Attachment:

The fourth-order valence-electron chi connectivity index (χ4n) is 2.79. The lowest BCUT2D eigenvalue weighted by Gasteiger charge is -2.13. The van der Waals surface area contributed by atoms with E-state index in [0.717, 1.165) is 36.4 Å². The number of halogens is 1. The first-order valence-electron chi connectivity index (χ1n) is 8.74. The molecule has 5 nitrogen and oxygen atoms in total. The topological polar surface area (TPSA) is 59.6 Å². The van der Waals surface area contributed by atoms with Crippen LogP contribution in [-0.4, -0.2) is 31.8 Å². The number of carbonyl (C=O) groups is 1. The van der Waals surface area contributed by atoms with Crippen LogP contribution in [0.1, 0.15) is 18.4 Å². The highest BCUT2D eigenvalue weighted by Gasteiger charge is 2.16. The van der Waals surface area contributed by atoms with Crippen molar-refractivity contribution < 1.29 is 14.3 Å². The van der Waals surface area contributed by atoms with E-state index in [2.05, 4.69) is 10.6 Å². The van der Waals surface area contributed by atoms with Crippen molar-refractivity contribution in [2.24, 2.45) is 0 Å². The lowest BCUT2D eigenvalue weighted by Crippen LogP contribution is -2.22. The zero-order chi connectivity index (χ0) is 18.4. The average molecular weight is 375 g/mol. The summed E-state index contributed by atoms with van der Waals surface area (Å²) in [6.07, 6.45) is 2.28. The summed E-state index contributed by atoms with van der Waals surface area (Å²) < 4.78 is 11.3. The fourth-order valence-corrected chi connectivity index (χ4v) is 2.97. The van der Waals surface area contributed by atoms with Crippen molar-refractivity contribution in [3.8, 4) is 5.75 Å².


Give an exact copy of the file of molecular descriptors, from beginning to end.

The fourth-order valence-electron chi connectivity index (χ4n) is 2.79. The lowest BCUT2D eigenvalue weighted by Gasteiger charge is -2.13. The van der Waals surface area contributed by atoms with E-state index in [0.717, 1.165) is 36.4 Å². The number of halogens is 1. The first-order valence-electron chi connectivity index (χ1n) is 8.74. The molecule has 5 nitrogen and oxygen atoms in total. The topological polar surface area (TPSA) is 59.6 Å². The van der Waals surface area contributed by atoms with Crippen LogP contribution in [-0.4, -0.2) is 31.8 Å². The number of carbonyl (C=O) groups is 1. The van der Waals surface area contributed by atoms with Crippen LogP contribution in [0.1, 0.15) is 18.4 Å². The highest BCUT2D eigenvalue weighted by Gasteiger charge is 2.16. The van der Waals surface area contributed by atoms with Crippen molar-refractivity contribution < 1.29 is 14.3 Å². The van der Waals surface area contributed by atoms with E-state index in [2.05, 4.69) is 10.6 Å². The van der Waals surface area contributed by atoms with Crippen molar-refractivity contribution in [2.24, 2.45) is 0 Å². The lowest BCUT2D eigenvalue weighted by Crippen LogP contribution is -2.22. The zero-order chi connectivity index (χ0) is 18.4. The average molecular weight is 375 g/mol. The summed E-state index contributed by atoms with van der Waals surface area (Å²) in [6.07, 6.45) is 2.28. The summed E-state index contributed by atoms with van der Waals surface area (Å²) < 4.78 is 11.3. The fourth-order valence-corrected chi connectivity index (χ4v) is 2.97. The van der Waals surface area contributed by atoms with Crippen molar-refractivity contribution in [3.8, 4) is 5.75 Å².